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Artigo em Inglês | MEDLINE | ID: mdl-34355622


Objective: To evaluate how Amyotrophic Lateral Sclerosis (ALS) patients' mortality rates change, based on different levels of forced vital capacity (FVC) and disease duration, providing a scheme of mortality rates of a real population of ALS patients to improve the design of future RCTs. Methods: One random spirometry for each ALS patient was selected during four time intervals from disease onset: (1) ≤12 months; (2) ≤18 months; (3) ≤24 months; (4) ≤36 months. Date of spirometry corresponded to date of trial entry, while time interval onset-spirometry to disease duration at enrollment. Mortality rates from inclusion were computed at different time intervals. Based on progression rates, patients were stratified in slow, intermediate and fast progressors. Survival from recruitment was calculated depending on FVC, disease duration and progression rate. Results: We included 659 patients in group 1, 888 in group 2, 1019 in group 3 and 1102 in group 4. Mortality rates were higher in each group at reducing the FVC cutoff used for recruitment (p < 0.001). Median survival decreased when lowering FVC and disease duration cutoffs (p < 0.001); a higher median disease progression rate of included patients led to lower median survival from recruitment. The proportion of recruited fast progressors raised when shortening disease duration and lowering FVC cutoff. Conclusions: This is a simple model for setting eligibility criteria, based on mortality rates of patients depending on FVC and disease duration, to select the best population for RCTs, tailored to trials' primary endpoints and duration.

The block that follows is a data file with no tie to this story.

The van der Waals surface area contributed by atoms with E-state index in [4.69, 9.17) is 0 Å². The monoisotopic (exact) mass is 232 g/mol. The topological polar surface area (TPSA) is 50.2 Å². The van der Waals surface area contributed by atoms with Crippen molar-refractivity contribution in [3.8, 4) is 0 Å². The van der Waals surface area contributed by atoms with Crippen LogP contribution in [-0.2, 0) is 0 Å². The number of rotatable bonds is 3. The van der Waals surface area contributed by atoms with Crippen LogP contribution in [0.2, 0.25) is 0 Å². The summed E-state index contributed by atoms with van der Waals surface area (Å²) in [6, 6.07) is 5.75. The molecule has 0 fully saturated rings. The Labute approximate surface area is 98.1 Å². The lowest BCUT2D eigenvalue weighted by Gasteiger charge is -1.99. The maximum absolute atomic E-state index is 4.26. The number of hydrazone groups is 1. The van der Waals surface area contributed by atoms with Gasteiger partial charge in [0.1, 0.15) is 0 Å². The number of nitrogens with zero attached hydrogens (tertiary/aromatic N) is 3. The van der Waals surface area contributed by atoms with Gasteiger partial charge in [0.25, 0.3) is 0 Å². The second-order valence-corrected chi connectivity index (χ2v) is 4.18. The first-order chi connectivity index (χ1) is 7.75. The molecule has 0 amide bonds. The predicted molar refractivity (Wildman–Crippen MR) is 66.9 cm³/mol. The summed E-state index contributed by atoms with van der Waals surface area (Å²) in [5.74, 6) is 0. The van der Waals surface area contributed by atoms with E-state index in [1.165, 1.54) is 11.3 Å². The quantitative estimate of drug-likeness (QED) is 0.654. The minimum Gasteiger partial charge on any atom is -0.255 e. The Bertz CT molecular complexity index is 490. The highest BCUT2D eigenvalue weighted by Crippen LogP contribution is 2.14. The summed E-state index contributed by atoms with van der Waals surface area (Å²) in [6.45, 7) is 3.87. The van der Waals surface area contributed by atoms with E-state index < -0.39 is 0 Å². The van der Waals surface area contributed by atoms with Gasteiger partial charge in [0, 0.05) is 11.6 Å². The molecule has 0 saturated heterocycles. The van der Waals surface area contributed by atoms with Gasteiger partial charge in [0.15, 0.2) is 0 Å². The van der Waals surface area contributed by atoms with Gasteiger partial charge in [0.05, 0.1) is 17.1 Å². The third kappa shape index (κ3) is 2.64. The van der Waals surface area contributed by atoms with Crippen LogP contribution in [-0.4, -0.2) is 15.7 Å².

Artigo em Inglês | MEDLINE | ID: mdl-34151660